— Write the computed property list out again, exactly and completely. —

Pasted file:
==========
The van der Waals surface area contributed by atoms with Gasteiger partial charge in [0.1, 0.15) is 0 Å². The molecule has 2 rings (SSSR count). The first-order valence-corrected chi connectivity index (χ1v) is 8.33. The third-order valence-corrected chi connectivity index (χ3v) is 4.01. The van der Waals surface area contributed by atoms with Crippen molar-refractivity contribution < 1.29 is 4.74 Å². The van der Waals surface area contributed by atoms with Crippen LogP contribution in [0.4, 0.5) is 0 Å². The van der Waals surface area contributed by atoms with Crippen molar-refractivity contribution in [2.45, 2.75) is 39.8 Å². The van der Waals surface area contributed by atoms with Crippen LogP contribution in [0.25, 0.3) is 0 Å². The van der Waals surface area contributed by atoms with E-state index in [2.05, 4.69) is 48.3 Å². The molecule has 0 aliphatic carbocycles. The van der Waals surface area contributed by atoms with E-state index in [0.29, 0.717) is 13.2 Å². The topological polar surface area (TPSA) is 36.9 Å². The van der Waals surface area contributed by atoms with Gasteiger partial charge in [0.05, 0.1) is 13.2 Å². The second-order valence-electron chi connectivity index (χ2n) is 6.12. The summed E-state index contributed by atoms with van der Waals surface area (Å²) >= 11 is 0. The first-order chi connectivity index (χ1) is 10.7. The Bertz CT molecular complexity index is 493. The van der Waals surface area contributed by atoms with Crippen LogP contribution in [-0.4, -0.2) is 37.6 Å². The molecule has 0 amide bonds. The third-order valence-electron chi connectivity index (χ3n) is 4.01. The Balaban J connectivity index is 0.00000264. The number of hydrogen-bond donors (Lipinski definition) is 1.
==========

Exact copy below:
The van der Waals surface area contributed by atoms with Gasteiger partial charge in [0.1, 0.15) is 0 Å². The molecule has 2 rings (SSSR count). The first-order valence-corrected chi connectivity index (χ1v) is 8.33. The third-order valence-corrected chi connectivity index (χ3v) is 4.01. The van der Waals surface area contributed by atoms with Crippen molar-refractivity contribution < 1.29 is 4.74 Å². The van der Waals surface area contributed by atoms with Crippen LogP contribution in [0.4, 0.5) is 0 Å². The van der Waals surface area contributed by atoms with Crippen molar-refractivity contribution in [2.45, 2.75) is 39.8 Å². The van der Waals surface area contributed by atoms with Crippen LogP contribution in [0.25, 0.3) is 0 Å². The van der Waals surface area contributed by atoms with E-state index in [2.05, 4.69) is 48.3 Å². The molecule has 0 aliphatic carbocycles. The van der Waals surface area contributed by atoms with E-state index in [0.29, 0.717) is 13.2 Å². The topological polar surface area (TPSA) is 36.9 Å². The van der Waals surface area contributed by atoms with Gasteiger partial charge in [0.05, 0.1) is 13.2 Å². The second-order valence-electron chi connectivity index (χ2n) is 6.12. The summed E-state index contributed by atoms with van der Waals surface area (Å²) >= 11 is 0. The first-order chi connectivity index (χ1) is 10.7. The Bertz CT molecular complexity index is 493. The van der Waals surface area contributed by atoms with Crippen LogP contribution in [-0.4, -0.2) is 37.6 Å². The molecule has 0 amide bonds. The third-order valence-electron chi connectivity index (χ3n) is 4.01. The Balaban J connectivity index is 0.00000264. The number of hydrogen-bond donors (Lipinski definition) is 1.